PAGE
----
Image_4_Genomic and Proteomic Characterizations of Sfin-1, a Novel Lytic Phage Infecting Multidrug-Resistant Shigella spp. and Escherichia coli C.JPEG (499.65 kB)

Image_4_Genomic and Proteomic Characterizations of Sfin-1, a Novel Lytic Phage Infecting Multidrug-Resistant Shigella spp. and Escherichia coli C.JPEG

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posted on 22.08.2019 by SK Tousif Ahamed, Banibrata Roy, Utpal Basu, Shanta Dutta, A. N. Ghosh, Boudhayan Bandyopadhyay, Nabanita Giri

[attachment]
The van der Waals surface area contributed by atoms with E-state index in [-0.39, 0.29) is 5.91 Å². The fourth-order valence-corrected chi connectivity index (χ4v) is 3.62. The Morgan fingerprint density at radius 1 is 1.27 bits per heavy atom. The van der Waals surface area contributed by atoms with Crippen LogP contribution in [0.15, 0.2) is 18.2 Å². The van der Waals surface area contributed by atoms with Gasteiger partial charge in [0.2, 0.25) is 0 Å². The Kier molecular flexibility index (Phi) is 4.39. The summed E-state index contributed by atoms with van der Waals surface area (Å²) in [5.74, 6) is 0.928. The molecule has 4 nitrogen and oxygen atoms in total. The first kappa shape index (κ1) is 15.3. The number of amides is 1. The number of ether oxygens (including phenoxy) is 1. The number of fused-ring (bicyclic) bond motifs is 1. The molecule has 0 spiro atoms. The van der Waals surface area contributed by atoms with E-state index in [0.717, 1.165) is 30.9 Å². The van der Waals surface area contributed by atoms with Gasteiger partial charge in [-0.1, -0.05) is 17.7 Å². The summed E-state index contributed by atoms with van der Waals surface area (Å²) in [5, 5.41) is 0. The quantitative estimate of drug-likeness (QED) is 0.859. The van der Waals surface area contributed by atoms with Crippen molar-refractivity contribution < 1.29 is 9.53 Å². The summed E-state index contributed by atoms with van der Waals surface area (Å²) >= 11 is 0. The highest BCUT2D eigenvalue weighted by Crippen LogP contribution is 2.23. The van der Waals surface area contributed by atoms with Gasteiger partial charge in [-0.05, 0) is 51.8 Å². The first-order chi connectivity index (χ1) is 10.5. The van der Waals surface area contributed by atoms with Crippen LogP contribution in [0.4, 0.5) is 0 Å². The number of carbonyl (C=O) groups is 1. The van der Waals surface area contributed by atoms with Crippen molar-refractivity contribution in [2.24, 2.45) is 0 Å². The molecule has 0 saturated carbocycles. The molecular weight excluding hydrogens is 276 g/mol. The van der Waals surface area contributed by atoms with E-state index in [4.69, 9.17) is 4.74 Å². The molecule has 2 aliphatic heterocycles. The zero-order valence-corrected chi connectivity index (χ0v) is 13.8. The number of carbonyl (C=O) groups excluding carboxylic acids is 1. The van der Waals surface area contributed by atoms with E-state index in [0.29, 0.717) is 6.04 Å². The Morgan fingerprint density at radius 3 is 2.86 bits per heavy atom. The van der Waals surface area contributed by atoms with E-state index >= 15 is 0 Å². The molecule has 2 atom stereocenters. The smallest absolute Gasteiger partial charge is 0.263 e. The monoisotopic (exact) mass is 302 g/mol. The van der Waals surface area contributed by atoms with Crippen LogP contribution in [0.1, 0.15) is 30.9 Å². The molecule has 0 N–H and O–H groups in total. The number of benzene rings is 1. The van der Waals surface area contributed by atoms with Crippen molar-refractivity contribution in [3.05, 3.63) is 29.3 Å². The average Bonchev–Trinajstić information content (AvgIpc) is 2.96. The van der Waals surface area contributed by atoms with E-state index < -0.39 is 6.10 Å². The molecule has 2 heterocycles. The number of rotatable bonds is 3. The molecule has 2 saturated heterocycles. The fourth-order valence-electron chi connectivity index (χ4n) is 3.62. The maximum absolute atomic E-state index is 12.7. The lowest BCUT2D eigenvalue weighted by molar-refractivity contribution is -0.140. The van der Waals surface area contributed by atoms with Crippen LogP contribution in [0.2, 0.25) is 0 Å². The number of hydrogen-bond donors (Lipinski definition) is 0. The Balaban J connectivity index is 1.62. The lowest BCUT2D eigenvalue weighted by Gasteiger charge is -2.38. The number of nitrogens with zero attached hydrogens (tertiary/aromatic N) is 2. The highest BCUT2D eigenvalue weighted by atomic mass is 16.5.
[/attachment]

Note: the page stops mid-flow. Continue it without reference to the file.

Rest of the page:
Shigellosis is a public health threat in developed as well as developing countries like “India.” While antibiotic therapy is the mainstay of treatment for shigellosis, current emergence of multidrug-resistant strains of Shigella spp. has posed the problem more challenging. Lytic bacteriophages which destroy antibiotic resistant Shigella spp. have great potential in this context and hence their identification and detailed characterization is necessary. In this study we presented the isolation and a detailed characterization of a novel bacteriophage Sfin-1, which shows potent lytic activity against multidrug-resistant isolates of Shigella flexneri, Shigella dysenteriae, Shigella sonnei obtained from clinical specimens from shigellosis patients. It is also active against Escherichia coli C. The purified phage is lytic in nature, exhibited absorption within 5–10 min, a latent period of 5–20 min and burst size of ∼28 to ∼146 PFU/cell. The isolated phage shows stability in a broad pH range and survives an hour at 50°C. Genome sequencing and phylogenetic analyses showed that Sfin-1 is a novel bacteriophage, which is very closely related to T1-like phages (89.59% identity with Escherichia virus T1). In silico analysis indicates that Sfin-1 genome consists of double stranded linear DNA of 50,403 bp (GC content of 45.2%) encoding 82 potential coding sequences, several potential promoters and transcriptional terminators. Under electron microscopy, Sfin-1 shows morphology characteristics of the family Siphoviridae with an isometric head (61 nm) and a non-contractile tail (155 nm). This is most likely the first report of a lytic bacteriophage that is active against three of the most virulent multidrug-resistant Shigella species and therefore might have a potential role in phage therapy of patients infected with these organisms.

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